Monday, June 11, 2012

Oil Free Pumpernickel Bread

When it comes to bread, I do not discriminate. Wonder bread, French bread, rye, sourdough, I really don't think I've come across a type I have refused to eat. And this time, I got a craving for pumpernickel. I know not everyone is a fan of the darker breads, so this post may not be for you. But even in such cases, you can at least enjoy these fun facts about pumpernickel:

-The first mention of "black bread" was in 1450 (i.e., a long long long time ago!)
-The Westphalian pumpernickel requires 16 to 14 hours of baking in a low temperature, steam-filled oven
-North American pumpernickel differs from the the German pumpernickel in that it often contains molasses and cocoa, and sometimes caraway seeds. Also it does not require the alarmingly long baking time (thankfully!)

Oil Free Pumpernickel Bread


3 cups luke warm water (bath temperature)
3 tablespoons yeast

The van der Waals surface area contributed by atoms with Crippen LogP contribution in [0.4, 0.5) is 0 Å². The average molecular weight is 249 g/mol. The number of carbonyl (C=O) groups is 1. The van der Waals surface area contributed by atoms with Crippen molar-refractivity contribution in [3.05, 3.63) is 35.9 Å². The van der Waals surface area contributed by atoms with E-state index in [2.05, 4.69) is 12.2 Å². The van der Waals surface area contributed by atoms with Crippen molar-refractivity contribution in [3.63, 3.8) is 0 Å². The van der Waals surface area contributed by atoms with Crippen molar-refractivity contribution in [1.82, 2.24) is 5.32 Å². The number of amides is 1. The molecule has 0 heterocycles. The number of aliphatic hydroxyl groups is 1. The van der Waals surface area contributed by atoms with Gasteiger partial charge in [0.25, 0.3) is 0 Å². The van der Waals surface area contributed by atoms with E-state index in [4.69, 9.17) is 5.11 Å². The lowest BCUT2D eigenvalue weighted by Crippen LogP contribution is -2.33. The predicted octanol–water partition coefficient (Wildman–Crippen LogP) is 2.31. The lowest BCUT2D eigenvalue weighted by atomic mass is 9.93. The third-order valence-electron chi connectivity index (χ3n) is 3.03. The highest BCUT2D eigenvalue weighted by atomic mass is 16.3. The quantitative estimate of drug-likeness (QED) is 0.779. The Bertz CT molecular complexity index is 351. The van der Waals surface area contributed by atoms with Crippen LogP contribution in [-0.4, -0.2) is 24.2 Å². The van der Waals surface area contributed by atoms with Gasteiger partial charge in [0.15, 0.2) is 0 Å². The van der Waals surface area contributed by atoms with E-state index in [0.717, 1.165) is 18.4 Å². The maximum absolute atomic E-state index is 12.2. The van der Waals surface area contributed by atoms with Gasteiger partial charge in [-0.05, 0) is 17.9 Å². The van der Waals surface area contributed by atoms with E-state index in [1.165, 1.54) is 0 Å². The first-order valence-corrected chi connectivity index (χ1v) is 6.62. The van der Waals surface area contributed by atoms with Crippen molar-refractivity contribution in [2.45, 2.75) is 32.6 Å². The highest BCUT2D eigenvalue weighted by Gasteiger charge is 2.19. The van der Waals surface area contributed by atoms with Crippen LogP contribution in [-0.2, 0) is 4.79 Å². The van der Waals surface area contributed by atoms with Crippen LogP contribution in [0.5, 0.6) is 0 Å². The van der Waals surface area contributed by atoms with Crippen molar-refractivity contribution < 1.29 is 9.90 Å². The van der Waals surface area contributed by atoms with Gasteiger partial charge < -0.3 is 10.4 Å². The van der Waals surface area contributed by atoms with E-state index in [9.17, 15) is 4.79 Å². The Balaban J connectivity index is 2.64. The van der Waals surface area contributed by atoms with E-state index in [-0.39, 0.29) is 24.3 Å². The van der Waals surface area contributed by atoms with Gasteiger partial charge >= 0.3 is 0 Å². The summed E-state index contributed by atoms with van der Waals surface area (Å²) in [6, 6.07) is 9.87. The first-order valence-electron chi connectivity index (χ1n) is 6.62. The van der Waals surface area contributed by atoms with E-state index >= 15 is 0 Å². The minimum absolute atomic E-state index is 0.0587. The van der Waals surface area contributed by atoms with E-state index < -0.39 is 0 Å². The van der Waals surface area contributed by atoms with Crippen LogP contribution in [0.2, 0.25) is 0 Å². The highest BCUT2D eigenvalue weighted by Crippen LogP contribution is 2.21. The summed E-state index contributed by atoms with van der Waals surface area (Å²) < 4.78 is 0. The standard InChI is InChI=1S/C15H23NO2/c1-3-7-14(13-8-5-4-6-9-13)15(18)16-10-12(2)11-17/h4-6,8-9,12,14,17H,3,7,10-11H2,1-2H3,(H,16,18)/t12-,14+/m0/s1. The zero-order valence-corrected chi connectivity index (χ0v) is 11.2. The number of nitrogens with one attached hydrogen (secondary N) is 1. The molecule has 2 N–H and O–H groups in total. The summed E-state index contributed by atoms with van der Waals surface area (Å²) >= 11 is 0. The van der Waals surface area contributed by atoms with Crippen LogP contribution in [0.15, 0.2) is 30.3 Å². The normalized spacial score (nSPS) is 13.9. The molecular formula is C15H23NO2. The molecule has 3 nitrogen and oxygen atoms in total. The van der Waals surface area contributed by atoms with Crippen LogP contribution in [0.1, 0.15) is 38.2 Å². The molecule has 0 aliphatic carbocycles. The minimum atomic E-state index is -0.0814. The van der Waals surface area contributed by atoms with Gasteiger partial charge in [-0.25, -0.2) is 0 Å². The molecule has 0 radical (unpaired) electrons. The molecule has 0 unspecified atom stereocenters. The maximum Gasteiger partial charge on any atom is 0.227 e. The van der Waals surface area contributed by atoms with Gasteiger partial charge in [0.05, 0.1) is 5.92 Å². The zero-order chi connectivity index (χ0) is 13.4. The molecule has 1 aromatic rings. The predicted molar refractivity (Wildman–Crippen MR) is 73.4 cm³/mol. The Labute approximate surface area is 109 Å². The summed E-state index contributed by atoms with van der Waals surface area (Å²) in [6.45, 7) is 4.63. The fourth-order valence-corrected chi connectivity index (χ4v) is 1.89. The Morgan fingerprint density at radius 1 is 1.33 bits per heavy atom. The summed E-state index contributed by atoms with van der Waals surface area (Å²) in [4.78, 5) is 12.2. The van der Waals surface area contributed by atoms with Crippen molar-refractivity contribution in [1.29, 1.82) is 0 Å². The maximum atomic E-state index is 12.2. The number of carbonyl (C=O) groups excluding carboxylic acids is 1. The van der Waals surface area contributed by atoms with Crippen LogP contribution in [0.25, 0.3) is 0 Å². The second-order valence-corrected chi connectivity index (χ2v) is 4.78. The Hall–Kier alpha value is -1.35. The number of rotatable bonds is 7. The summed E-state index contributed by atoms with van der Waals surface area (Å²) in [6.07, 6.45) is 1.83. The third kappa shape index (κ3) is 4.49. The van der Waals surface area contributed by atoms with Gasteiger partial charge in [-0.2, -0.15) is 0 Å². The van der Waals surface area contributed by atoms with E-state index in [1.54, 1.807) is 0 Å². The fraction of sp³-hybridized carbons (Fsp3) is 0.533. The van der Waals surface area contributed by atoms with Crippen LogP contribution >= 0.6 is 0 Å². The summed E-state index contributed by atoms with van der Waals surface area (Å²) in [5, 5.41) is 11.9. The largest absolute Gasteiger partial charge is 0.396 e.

2 tablespoons salt
3 tablespoons caraway seeds
1 tablespoon cocoa
3 tablespoons dark molasses
3 cups rye flour
3 cups spelt wheat flour
1 tablespoon wheat gluten
approximately 2 cups white all purpose flour


In a large mixing bowl, combine the water, yeast, salt, caraway seeds, cocoa, and molasses. Mix on a low speed for 2-3 minutes.

Add the rye flour, wheat flour, and wheat gluten. Mix on a low speed until well combined. Let sit for 30 minutes.

Add the white flour one half cup at a time, alternating with mixing on a low speed. Repeat until the dough begins coming away clean from the wall of the mixer, but is still sticky to the touch. Transfer the dough to a lightly greased bowl, cover and let rise for 30 minutes, or until it has doubled in size.

Punch the dough down, and on a lightly floured surface roll the dough into loaves. If using loaf pans, spray lightly with oil. Otherwise, sprinkle corn meal on the bottom of a baking sheet. Place the dough on the pan(s), cover, and let rise for another 30 minutes.

Right before baking, slice the top of the loaves with a knife, which allows you to select where the bread breaks apart, and gives you more control over its aesthetics. 

Bake in a preheated 375˚F oven for 40 minutes, or until the bread sounds hollow when tapped.

Makes 2 large loaves.


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